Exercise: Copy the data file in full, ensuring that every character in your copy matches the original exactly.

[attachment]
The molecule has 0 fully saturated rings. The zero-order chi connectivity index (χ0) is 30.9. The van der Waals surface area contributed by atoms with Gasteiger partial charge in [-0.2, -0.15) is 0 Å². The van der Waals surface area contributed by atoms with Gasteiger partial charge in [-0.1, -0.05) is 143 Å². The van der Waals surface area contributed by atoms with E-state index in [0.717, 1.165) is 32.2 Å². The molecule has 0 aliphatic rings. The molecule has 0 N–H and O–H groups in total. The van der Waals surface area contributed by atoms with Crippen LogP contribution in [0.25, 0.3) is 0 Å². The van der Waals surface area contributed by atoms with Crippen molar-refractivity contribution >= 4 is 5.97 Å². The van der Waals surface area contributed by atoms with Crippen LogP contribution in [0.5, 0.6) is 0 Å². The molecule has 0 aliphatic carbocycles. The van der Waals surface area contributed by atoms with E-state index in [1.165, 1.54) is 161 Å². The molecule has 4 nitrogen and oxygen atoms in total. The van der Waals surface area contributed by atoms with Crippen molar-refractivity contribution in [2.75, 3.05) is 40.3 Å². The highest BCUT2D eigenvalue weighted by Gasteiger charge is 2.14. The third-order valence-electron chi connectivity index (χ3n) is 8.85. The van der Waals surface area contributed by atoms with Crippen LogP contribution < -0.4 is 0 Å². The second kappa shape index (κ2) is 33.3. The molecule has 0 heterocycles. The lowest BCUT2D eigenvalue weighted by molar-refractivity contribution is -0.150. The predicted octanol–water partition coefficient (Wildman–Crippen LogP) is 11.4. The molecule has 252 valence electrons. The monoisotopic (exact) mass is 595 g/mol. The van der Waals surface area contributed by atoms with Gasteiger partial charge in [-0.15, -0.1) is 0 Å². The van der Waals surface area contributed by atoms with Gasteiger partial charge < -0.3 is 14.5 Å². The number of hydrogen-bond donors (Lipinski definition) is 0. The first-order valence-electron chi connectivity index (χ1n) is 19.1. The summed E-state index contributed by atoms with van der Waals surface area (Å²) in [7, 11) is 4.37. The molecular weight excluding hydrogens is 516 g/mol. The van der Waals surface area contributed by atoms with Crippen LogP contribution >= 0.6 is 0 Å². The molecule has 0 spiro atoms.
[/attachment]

The molecule has 0 fully saturated rings. The zero-order chi connectivity index (χ0) is 30.9. The van der Waals surface area contributed by atoms with Gasteiger partial charge in [-0.2, -0.15) is 0 Å². The van der Waals surface area contributed by atoms with Gasteiger partial charge in [-0.1, -0.05) is 143 Å². The van der Waals surface area contributed by atoms with E-state index in [0.717, 1.165) is 32.2 Å². The molecule has 0 aliphatic rings. The molecule has 0 N–H and O–H groups in total. The van der Waals surface area contributed by atoms with Crippen LogP contribution in [0.25, 0.3) is 0 Å². The van der Waals surface area contributed by atoms with Crippen molar-refractivity contribution >= 4 is 5.97 Å². The van der Waals surface area contributed by atoms with Crippen LogP contribution in [0.5, 0.6) is 0 Å². The molecule has 0 aliphatic carbocycles. The van der Waals surface area contributed by atoms with E-state index in [1.165, 1.54) is 161 Å². The molecule has 4 nitrogen and oxygen atoms in total. The van der Waals surface area contributed by atoms with Crippen molar-refractivity contribution in [2.75, 3.05) is 40.3 Å². The highest BCUT2D eigenvalue weighted by Gasteiger charge is 2.14. The third-order valence-electron chi connectivity index (χ3n) is 8.85. The van der Waals surface area contributed by atoms with Crippen LogP contribution < -0.4 is 0 Å². The second kappa shape index (κ2) is 33.3. The molecule has 0 heterocycles. The lowest BCUT2D eigenvalue weighted by molar-refractivity contribution is -0.150. The predicted octanol–water partition coefficient (Wildman–Crippen LogP) is 11.4. The molecule has 252 valence electrons. The monoisotopic (exact) mass is 595 g/mol. The van der Waals surface area contributed by atoms with Gasteiger partial charge in [-0.15, -0.1) is 0 Å². The van der Waals surface area contributed by atoms with Gasteiger partial charge < -0.3 is 14.5 Å². The number of hydrogen-bond donors (Lipinski definition) is 0. The first-order valence-electron chi connectivity index (χ1n) is 19.1. The summed E-state index contributed by atoms with van der Waals surface area (Å²) in [7, 11) is 4.37. The molecular weight excluding hydrogens is 516 g/mol. The van der Waals surface area contributed by atoms with Crippen LogP contribution >= 0.6 is 0 Å². The molecule has 0 spiro atoms.